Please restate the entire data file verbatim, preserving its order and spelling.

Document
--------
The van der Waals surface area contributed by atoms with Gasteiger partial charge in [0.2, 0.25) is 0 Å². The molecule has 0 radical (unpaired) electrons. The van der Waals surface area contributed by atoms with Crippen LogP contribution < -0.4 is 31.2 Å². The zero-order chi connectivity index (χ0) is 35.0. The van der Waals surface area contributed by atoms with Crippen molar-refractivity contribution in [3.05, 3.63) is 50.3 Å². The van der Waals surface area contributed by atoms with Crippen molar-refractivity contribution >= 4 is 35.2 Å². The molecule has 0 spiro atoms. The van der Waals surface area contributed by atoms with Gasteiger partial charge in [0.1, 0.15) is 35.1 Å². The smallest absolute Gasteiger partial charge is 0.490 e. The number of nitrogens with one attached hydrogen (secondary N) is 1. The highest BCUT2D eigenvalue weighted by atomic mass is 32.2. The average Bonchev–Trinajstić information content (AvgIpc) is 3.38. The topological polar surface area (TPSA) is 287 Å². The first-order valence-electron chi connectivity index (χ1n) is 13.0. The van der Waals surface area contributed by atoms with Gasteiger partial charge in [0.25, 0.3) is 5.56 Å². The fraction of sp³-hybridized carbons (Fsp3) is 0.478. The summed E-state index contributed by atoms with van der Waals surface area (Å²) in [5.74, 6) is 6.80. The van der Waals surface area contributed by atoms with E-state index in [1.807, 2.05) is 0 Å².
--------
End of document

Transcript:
The van der Waals surface area contributed by atoms with Gasteiger partial charge in [0.2, 0.25) is 0 Å². The molecule has 0 radical (unpaired) electrons. The van der Waals surface area contributed by atoms with Crippen LogP contribution < -0.4 is 31.2 Å². The zero-order chi connectivity index (χ0) is 35.0. The van der Waals surface area contributed by atoms with Crippen molar-refractivity contribution in [3.05, 3.63) is 50.3 Å². The van der Waals surface area contributed by atoms with Crippen molar-refractivity contribution >= 4 is 35.2 Å². The molecule has 0 spiro atoms. The van der Waals surface area contributed by atoms with Gasteiger partial charge in [0.1, 0.15) is 35.1 Å². The smallest absolute Gasteiger partial charge is 0.490 e. The number of nitrogens with one attached hydrogen (secondary N) is 1. The highest BCUT2D eigenvalue weighted by atomic mass is 32.2. The average Bonchev–Trinajstić information content (AvgIpc) is 3.38. The topological polar surface area (TPSA) is 287 Å². The first-order valence-electron chi connectivity index (χ1n) is 13.0. The van der Waals surface area contributed by atoms with Gasteiger partial charge in [0.25, 0.3) is 5.56 Å². The fraction of sp³-hybridized carbons (Fsp3) is 0.478. The summed E-state index contributed by atoms with van der Waals surface area (Å²) in [5.74, 6) is 6.80. The van der Waals surface area contributed by atoms with E-state index in [1.807, 2.05) is 0 Å².